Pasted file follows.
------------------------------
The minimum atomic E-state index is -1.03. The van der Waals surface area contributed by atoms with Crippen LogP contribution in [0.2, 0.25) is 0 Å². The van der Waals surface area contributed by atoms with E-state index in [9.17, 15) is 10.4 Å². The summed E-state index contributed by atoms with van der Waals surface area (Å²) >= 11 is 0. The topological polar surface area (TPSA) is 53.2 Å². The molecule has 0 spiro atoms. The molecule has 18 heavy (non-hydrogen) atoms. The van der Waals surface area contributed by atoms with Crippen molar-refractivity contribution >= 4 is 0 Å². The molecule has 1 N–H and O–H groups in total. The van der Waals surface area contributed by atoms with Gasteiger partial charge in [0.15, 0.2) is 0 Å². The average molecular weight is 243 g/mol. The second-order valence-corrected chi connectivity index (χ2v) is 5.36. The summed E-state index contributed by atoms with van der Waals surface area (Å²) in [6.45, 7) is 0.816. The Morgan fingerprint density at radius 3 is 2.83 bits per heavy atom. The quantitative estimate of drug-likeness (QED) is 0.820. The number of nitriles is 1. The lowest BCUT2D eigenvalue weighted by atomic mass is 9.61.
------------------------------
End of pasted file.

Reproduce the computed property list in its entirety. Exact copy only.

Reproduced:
The minimum atomic E-state index is -1.03. The van der Waals surface area contributed by atoms with Crippen LogP contribution in [0.2, 0.25) is 0 Å². The van der Waals surface area contributed by atoms with E-state index in [9.17, 15) is 10.4 Å². The summed E-state index contributed by atoms with van der Waals surface area (Å²) >= 11 is 0. The topological polar surface area (TPSA) is 53.2 Å². The molecule has 0 spiro atoms. The molecule has 18 heavy (non-hydrogen) atoms. The van der Waals surface area contributed by atoms with Crippen molar-refractivity contribution >= 4 is 0 Å². The molecule has 1 N–H and O–H groups in total. The van der Waals surface area contributed by atoms with Gasteiger partial charge in [0.15, 0.2) is 0 Å². The average molecular weight is 243 g/mol. The second-order valence-corrected chi connectivity index (χ2v) is 5.36. The summed E-state index contributed by atoms with van der Waals surface area (Å²) in [6.45, 7) is 0.816. The Morgan fingerprint density at radius 3 is 2.83 bits per heavy atom. The quantitative estimate of drug-likeness (QED) is 0.820. The number of nitriles is 1. The lowest BCUT2D eigenvalue weighted by atomic mass is 9.61.